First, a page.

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N513EP accident description

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Crash location Unknown
Nearest city E. Huntingdon, PA
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Tail number N513EP
Accident date 30 Apr 1997
Aircraft type Porter STOLP SA-750
Additional details: None

NTSB description

On April 30, 1997, at 1835 eastern daylight time, an experimental airplane, a Porter STOLP SA-750, N513EP, was destroyed when it collided with terrain while maneuvering near East Huntingdon Township, Pennsylvania. The certificated private pilot was fatally injured. Visual meteorological conditions prevailed for the personal flight that originated at the Mount Pleasant/Scottsdale Airport (P45), Mount Pleasant, Pennsylvania, about 1800. No flight plan was filed for the flight conducted under 14 CFR Part 91.

According to the Mt. Pleasant Airport manager, the pilot had performed a pre-flight inspection to include the removal of a cowling to "...clean out a bird's nest." He said the pilot purchased 9.2 gallons of fuel after returning from a flight on April 26, 1997, and the airplane had not been flown since that date. He said the pilot habitually filled the fuel tanks after each flight " prevent condensation in the tanks." The manager said that when the airplane "...started up and taxied out everything sounded normal. The airplane sounded great."

Several witnesses provided statements to the Pennsylvania State Police. According to the police report one witness stated, "...was unsure of the time but heard and saw the plane flying at one point. He heard the engine again and saw the plane doing a stunt. He saw the plane do another stunt. He then saw the plane go tail over end. The motor was more quiet than before and then shut off. The plane went straight down and he heard the impact." Another witness "...heard something crash in the woods. She then heard the plane's engine sputter and heard another crash."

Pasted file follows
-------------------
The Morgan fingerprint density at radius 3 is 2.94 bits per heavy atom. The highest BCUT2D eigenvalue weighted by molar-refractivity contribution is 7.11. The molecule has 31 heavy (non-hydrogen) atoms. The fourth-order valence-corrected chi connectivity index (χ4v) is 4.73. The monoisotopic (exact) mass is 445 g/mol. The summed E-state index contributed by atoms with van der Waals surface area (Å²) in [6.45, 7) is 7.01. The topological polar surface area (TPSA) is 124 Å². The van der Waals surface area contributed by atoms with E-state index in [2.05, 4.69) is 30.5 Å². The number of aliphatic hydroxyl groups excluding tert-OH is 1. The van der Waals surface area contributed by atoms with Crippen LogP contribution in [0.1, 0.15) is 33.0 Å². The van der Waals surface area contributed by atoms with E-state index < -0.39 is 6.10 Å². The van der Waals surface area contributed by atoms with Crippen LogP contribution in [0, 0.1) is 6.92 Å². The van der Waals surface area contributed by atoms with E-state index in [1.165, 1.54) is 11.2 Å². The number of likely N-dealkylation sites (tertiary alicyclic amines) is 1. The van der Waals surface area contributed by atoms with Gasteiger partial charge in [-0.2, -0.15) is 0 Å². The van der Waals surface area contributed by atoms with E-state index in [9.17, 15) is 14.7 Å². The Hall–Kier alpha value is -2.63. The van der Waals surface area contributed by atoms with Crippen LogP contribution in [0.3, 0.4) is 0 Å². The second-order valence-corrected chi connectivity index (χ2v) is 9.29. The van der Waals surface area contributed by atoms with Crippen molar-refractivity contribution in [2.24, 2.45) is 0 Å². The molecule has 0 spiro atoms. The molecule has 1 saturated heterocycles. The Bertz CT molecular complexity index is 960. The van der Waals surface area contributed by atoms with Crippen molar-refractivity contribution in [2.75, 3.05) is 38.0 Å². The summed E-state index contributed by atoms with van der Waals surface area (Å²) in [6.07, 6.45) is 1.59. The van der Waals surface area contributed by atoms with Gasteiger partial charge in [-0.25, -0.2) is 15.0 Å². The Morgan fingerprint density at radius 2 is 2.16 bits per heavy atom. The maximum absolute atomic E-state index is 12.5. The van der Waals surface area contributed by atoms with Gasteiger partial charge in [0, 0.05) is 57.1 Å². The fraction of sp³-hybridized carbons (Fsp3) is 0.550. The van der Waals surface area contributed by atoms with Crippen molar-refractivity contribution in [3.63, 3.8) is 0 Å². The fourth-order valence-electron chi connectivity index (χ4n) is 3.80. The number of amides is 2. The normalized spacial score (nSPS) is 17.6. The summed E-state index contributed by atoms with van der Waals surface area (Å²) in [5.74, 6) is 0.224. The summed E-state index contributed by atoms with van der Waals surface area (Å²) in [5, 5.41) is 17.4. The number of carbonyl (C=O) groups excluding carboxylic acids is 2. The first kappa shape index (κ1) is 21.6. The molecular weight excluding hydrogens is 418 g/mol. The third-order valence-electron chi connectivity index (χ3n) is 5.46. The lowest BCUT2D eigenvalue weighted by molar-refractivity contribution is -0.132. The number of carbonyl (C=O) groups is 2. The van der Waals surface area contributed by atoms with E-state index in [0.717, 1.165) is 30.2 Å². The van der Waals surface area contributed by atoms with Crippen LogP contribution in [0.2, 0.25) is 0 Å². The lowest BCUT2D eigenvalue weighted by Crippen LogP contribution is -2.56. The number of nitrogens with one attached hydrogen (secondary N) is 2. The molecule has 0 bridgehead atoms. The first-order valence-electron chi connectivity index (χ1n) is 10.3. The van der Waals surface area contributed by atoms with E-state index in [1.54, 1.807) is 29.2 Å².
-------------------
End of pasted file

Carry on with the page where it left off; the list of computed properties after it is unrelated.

A third witness reported in a telephone interview that "...the plane was doing a stunt. The plane was going end over end. He was definitely lower when doing the stunt than the other planes. It started end over end then it started spinning the other way. Then it was just out of control. I thought he was going to come down on my house. The engine was definitely running before it went out of control. It didn't shut off until it was out of control."

In a written statement, the same witness stated, "The plane sounded normal to me. I watched him do a loop first, then the plane started to flip wing over wing. After that, the engine shut off and the plane continued spinning and flipping uncontrollably until I lost sight of it..."

In a written statement, an FAA Inspector stated examination of the wreckage revealed, "All flight control surfaces were attached and intact. Flight controls had continuity as near as could be determined due to the severe destruction of the front fuselage area."

Examination of the airplane's engine was conducted on April 30, 1997, under FAA supervision. The engine rotated freely through the vacuum pump drive after removal of the right magneto, which was impact damaged. Thumb compression and suction was confirmed in all cylinders. The propeller blades displayed bending and chordwise scratching.


A Federal Aviation Administration Inspector conducted a telephone interview with the pilot's aerobatics instructor. According to the Inspector's Record of Conversation:

"[The instructor] was to meet [the pilot] at the airport on the day of the accident and observe his performance. [The pilot] took off before [the instructor] arrived and never returned. [The instructor] stated that the acroduster had a large fuel capacity but the top auxiliary tank and the main tank were never completely filled. The added weight would hinder the aircraft's performance. ...He considered [the pilot] a safe and cautious pilot who never cut corners. [The pilot] was involved in acrobatic competition and needed to practice three additional maneuvers to move up to the next class. These were the Cuban-eight, Emmilman, and Hammerhead stalls. [The instructor] stated that the easiest maneuver to get into trouble is the Hammerhead stall. If it's not done right, a pilot could get into an inverted spin. After I described the way the aircraft was flying from the witness reports, [the instructor] stated that [the pilot] may have been practicing a routine by doing the Emmilman and then a 1-turn spin. At the end of the spin, if the nose is pushed forward too quick, hard, or soon, the aircraft will go into an inverted spin."

A review of the pilot's logbook revealed the pilot's flight experience totaled 334 hours; 51 in the SA-750. He had flown 6/10 of an hour April 21, 1997. Prior to that date, the pilot had not flown in 6 months.

(c) 2009-2018 Lee C. Baker / Crosswind Software, LLC. For informational purposes only.